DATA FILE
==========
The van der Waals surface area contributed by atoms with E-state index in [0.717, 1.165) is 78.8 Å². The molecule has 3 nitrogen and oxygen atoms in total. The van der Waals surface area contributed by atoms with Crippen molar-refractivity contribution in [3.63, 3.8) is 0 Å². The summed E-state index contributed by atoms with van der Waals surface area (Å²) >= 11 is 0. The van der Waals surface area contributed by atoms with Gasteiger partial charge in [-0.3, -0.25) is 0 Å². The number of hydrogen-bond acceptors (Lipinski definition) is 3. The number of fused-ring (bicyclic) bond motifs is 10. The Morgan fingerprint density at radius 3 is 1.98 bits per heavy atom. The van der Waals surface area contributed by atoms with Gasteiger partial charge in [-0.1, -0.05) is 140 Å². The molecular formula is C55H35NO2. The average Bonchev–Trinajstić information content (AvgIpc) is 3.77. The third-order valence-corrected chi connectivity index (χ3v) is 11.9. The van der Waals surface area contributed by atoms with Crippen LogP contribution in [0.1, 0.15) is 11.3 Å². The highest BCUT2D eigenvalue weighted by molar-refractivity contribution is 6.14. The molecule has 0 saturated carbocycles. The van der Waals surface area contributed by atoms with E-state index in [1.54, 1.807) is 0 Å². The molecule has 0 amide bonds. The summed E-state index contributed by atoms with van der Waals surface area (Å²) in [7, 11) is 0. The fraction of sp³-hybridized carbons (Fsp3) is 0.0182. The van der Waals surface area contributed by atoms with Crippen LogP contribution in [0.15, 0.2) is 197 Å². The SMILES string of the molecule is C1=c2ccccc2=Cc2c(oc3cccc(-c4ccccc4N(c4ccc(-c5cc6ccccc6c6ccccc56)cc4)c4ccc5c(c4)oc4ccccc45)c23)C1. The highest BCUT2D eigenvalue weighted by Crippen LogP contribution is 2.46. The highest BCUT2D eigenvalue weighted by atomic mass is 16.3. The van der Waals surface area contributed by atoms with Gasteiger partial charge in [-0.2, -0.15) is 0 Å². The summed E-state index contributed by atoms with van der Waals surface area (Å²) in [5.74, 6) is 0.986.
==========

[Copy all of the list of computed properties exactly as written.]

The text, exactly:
The van der Waals surface area contributed by atoms with E-state index in [0.717, 1.165) is 78.8 Å². The molecule has 3 nitrogen and oxygen atoms in total. The van der Waals surface area contributed by atoms with Crippen molar-refractivity contribution in [3.63, 3.8) is 0 Å². The summed E-state index contributed by atoms with van der Waals surface area (Å²) >= 11 is 0. The van der Waals surface area contributed by atoms with Gasteiger partial charge in [-0.3, -0.25) is 0 Å². The number of hydrogen-bond acceptors (Lipinski definition) is 3. The number of fused-ring (bicyclic) bond motifs is 10. The Morgan fingerprint density at radius 3 is 1.98 bits per heavy atom. The van der Waals surface area contributed by atoms with Gasteiger partial charge in [-0.1, -0.05) is 140 Å². The molecular formula is C55H35NO2. The average Bonchev–Trinajstić information content (AvgIpc) is 3.77. The third-order valence-corrected chi connectivity index (χ3v) is 11.9. The van der Waals surface area contributed by atoms with Crippen LogP contribution in [0.1, 0.15) is 11.3 Å². The highest BCUT2D eigenvalue weighted by molar-refractivity contribution is 6.14. The molecule has 0 saturated carbocycles. The van der Waals surface area contributed by atoms with E-state index in [1.54, 1.807) is 0 Å². The molecule has 0 amide bonds. The summed E-state index contributed by atoms with van der Waals surface area (Å²) in [7, 11) is 0. The fraction of sp³-hybridized carbons (Fsp3) is 0.0182. The van der Waals surface area contributed by atoms with Crippen LogP contribution in [0.15, 0.2) is 197 Å². The SMILES string of the molecule is C1=c2ccccc2=Cc2c(oc3cccc(-c4ccccc4N(c4ccc(-c5cc6ccccc6c6ccccc56)cc4)c4ccc5c(c4)oc4ccccc45)c23)C1. The highest BCUT2D eigenvalue weighted by Crippen LogP contribution is 2.46. The highest BCUT2D eigenvalue weighted by atomic mass is 16.3. The van der Waals surface area contributed by atoms with Gasteiger partial charge in [-0.2, -0.15) is 0 Å². The summed E-state index contributed by atoms with van der Waals surface area (Å²) in [5.74, 6) is 0.986.